Door-To-Door Sales Workers, News and Street Vendors, and Related Workers

What they do:

Sell goods or services door-to-door or on the street.

On the job, you would:

  • Deliver merchandise and collect payment.
  • Write and record orders for merchandise or enter orders into computers.
  • Explain products or services and prices and demonstrate use of products.
  • Contact customers to persuade them to purchase merchandise or services.
  • Arrange buying parties and solicit sponsorship of such parties to sell merchandise.
  • Answer questions about product features and benefits.
  • Circulate among potential customers or travel by foot, truck, automobile, or bicycle to deliver or sell merchandise or services.
  • Develop prospect lists.
  • Distribute product samples or literature that details products or services.
  • Order or purchase supplies.

Knowledge

  • Sales and Marketing
  • Knowledge of principles and methods for showing, promoting, and selling products or services. This includes marketing strategy and tactics, product demonstration, sales techniques, and sales control systems.
  • Customer and Personal Service
  • Knowledge of principles and processes for providing customer and personal services. This includes customer needs assessment, meeting quality standards for services, and evaluation of customer satisfaction.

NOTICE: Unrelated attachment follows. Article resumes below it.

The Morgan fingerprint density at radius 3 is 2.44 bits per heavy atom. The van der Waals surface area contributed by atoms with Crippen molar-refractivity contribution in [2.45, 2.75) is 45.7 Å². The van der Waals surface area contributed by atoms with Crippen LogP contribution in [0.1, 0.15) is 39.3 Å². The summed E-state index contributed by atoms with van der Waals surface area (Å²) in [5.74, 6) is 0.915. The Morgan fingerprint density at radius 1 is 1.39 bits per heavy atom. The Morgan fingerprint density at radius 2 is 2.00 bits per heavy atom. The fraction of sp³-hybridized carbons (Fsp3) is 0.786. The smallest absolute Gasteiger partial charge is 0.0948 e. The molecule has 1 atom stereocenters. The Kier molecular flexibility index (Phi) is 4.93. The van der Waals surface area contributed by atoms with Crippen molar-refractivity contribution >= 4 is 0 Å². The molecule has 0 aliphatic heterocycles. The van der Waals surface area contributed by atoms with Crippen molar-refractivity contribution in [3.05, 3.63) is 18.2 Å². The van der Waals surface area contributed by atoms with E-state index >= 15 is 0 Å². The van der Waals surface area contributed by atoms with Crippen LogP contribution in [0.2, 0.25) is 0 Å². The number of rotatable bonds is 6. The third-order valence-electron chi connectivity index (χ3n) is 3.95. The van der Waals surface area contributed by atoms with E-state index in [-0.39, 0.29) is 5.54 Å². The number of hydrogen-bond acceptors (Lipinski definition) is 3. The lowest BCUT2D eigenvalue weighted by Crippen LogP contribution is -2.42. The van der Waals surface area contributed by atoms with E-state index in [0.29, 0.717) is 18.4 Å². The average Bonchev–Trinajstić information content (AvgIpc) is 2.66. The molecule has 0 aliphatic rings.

• Education and Training
  • Knowledge of principles and methods for curriculum and training design, teaching and instruction for individuals and groups, and the measurement of training effects.
  • English Language
  • Knowledge of the structure and content of the English language including the meaning and spelling of words, rules of composition, and grammar.
  • Communications and Media
  • Knowledge of media production, communication, and dissemination techniques and methods. This includes alternative ways to inform and entertain via written, oral, and visual media.
  • Mathematics
  • Knowledge of arithmetic, algebra, geometry, calculus, statistics, and their applications.
  • Clerical
  • Knowledge of administrative and clerical procedures and systems such as word processing, managing files and records, stenography and transcription, designing forms, and other office procedures and terminology.
  • Psychology
  • Knowledge of human behavior and performance; individual differences in ability, personality, and interests; learning and motivation; psychological research methods; and the assessment and treatment of behavioral and affective disorders.